Lionsgate and Saban are joining forces to bring the Power Rangers back to the big screen – a place they haven’t visited since Turbo: A Power Rangers Movie bombed at the box office with a worldwide take around $9.6 million. Twenty years will have passed since Turbo, by the time the movie reboot opens in theaters in 2017 – and during that time, the Rangers franchise has continued to prosper on the small screen (as well as across other mediums).
Power Rangers, the film reboot, is currently slated to arrive in the month of January – a month that, historically, has been viewed as the dumping ground for studio movies, following the winter holiday season rush. However, American Sniper having taken in $89 million when it expanded into wide release (back in January 2015) has firmly disproven the notion that moviegoers (as a rule) simply don’t go to see films in large (re: summer and/or holiday-time) numbers during the first month of the year.
Lionsgate Motion Pictures Group Co-Chairman Rob Friedman cited the success of American Sniper as evidence that January doesn’t have to be a dead spot (when it comes to a movie’s commercial prospects), during the company’s latest conference call with analysts (hat tip The Wrap). Here is the statement from Friedman, regarding Power Rangers‘ release date shuffle:
“We’re very excited and with Dean’s [Israelite] vision; we felt very comfortable looking for opportunistic dating. We really believe that great movies deliver no matter what date they’re on.”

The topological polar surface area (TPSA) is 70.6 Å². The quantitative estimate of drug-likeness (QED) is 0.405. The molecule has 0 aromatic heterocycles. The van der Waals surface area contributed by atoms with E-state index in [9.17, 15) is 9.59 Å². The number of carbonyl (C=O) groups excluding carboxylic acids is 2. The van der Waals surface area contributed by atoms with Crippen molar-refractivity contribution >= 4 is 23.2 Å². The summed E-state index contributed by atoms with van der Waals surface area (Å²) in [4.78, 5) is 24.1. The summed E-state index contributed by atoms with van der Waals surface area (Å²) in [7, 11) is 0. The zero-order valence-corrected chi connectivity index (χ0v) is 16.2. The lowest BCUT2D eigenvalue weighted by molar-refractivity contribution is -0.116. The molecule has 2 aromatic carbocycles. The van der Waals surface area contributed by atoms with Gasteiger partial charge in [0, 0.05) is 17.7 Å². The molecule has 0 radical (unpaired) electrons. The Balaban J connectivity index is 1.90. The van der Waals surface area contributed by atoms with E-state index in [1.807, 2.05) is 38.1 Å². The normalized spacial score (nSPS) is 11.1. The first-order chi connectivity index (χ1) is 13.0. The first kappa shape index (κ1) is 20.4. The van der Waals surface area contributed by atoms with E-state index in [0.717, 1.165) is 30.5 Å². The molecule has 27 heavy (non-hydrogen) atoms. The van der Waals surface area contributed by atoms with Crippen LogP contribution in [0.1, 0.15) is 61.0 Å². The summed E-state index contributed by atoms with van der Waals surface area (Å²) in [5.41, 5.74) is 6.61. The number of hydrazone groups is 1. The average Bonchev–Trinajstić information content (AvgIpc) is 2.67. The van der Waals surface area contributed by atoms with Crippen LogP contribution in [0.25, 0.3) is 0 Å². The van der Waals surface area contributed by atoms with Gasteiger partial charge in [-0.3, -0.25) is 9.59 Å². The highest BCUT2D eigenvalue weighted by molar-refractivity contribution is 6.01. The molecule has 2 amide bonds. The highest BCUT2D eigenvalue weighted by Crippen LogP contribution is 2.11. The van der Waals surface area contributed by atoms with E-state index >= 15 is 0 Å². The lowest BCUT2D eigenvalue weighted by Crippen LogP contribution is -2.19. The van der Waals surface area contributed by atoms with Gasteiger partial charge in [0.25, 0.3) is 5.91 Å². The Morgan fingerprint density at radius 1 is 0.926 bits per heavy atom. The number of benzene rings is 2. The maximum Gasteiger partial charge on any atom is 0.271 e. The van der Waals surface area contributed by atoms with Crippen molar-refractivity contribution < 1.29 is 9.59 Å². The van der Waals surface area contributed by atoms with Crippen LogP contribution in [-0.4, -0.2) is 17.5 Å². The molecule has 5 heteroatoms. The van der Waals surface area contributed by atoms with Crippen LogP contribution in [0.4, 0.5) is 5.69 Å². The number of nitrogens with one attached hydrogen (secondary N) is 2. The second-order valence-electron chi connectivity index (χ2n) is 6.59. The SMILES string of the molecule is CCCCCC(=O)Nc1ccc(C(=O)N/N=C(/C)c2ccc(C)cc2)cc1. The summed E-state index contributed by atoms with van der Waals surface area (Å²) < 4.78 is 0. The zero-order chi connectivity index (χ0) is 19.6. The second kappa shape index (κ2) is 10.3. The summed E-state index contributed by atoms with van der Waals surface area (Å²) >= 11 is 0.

The decision to move Power Rangers away from late July 2016 – where it would’ve opened directly against the Ghostbusters reboot and Guy Ritchie’s King Arthur movie (followed a week later by the new Jason Bourne installment) – made sense, as was noted in our write-up back when the move happened. Similarly, the shift to January likewise isn’t a bad idea, given how packed both the second half of 2016 and first half of 2017 already are with big tentpoles, sequels, and so forth.
… And, to be honest, the Power Rangers movie series isn’t necessarily robust enough to suggest that the reboot could face strong competition and still perform really well, commercially speaking. Indeed, Lionsgate CEO Jon Feltheimer also offered his assurances that the film is being strategically placed to thrive – as he told analysts, “We’re picking a date where we think we can win.”
Something like Kingsman: The Secret Service performed quite well financially in the first quarter of 2015, but the comic adaptation might’ve not fared nearly as well had it opened in May or June of this year – where it would’ve had to face-off with the likes of Avengers: Age of Ultron, Mad Max: Fury Road, and Jurassic World for attention from the geek cinema-loving crowd. Point being, if Power Rangers catches on with moviegoers, its January release date might allow it the breathing room it needs to takeoff (a la like Kingsman did).
Question now is, will Power Rangers be able to draw in both established fans and newcomers to the world of “morphin” costumed heroes? Dean Israelite has only the moderately-successful found-footage sci-fi thriller Project Almanac under his belt as director, though he’ll be drawing from a script by Ashley Miller and Zack Stentz – co-writers on films like Thor and X-Men: First Class, as well as the TV shows Fringe and Terminator: The Sarah Connor Chronicles.
That team has arguably proven to be capable of delivering a solid reboot – one that might also resolve what some have dubbed the “Power Rangers‘ Identity Crisis” (read: how it’s long been designed as a kids-only property, despite having a lot of adult fans). Basically, there is potential for something good to come from all this business-as-usual surrounding the revival of the Power Rangers on the big screen.
Power Rangers opens in U.S. theaters on January 13th, 2017.
Source: The Wrap